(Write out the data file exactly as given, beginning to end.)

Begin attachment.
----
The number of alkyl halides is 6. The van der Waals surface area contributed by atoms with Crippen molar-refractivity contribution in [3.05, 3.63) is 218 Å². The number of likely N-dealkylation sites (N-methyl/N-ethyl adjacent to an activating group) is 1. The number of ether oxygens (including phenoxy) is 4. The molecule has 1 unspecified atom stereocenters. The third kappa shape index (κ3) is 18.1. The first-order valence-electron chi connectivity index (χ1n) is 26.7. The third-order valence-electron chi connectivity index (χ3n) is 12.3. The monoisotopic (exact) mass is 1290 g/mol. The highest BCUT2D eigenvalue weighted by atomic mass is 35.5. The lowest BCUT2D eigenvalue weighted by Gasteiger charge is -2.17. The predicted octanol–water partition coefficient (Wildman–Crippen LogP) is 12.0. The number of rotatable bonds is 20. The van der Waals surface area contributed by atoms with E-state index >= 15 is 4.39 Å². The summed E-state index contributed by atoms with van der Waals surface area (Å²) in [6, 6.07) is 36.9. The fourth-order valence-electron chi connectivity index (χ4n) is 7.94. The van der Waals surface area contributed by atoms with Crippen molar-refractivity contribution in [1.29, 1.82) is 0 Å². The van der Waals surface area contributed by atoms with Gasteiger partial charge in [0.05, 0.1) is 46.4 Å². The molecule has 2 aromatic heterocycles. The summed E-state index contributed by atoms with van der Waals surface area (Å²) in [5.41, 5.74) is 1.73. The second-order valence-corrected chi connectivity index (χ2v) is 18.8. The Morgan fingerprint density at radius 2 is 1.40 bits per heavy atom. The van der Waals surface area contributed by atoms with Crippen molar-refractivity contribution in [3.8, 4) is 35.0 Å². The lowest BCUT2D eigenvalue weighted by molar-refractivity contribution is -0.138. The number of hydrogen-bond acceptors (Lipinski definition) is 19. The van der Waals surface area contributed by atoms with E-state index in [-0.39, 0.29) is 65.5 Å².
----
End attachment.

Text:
The number of alkyl halides is 6. The van der Waals surface area contributed by atoms with Crippen molar-refractivity contribution in [3.05, 3.63) is 218 Å². The number of likely N-dealkylation sites (N-methyl/N-ethyl adjacent to an activating group) is 1. The number of ether oxygens (including phenoxy) is 4. The molecule has 1 unspecified atom stereocenters. The third kappa shape index (κ3) is 18.1. The first-order valence-electron chi connectivity index (χ1n) is 26.7. The third-order valence-electron chi connectivity index (χ3n) is 12.3. The monoisotopic (exact) mass is 1290 g/mol. The highest BCUT2D eigenvalue weighted by atomic mass is 35.5. The lowest BCUT2D eigenvalue weighted by Gasteiger charge is -2.17. The predicted octanol–water partition coefficient (Wildman–Crippen LogP) is 12.0. The number of rotatable bonds is 20. The van der Waals surface area contributed by atoms with E-state index >= 15 is 4.39 Å². The summed E-state index contributed by atoms with van der Waals surface area (Å²) in [6, 6.07) is 36.9. The fourth-order valence-electron chi connectivity index (χ4n) is 7.94. The van der Waals surface area contributed by atoms with Crippen molar-refractivity contribution in [1.29, 1.82) is 0 Å². The van der Waals surface area contributed by atoms with Gasteiger partial charge in [0.05, 0.1) is 46.4 Å². The molecule has 2 aromatic heterocycles. The summed E-state index contributed by atoms with van der Waals surface area (Å²) in [5.41, 5.74) is 1.73. The second-order valence-corrected chi connectivity index (χ2v) is 18.8. The Morgan fingerprint density at radius 2 is 1.40 bits per heavy atom. The van der Waals surface area contributed by atoms with Crippen molar-refractivity contribution in [3.8, 4) is 35.0 Å². The lowest BCUT2D eigenvalue weighted by molar-refractivity contribution is -0.138. The number of hydrogen-bond acceptors (Lipinski definition) is 19. The van der Waals surface area contributed by atoms with E-state index in [-0.39, 0.29) is 65.5 Å².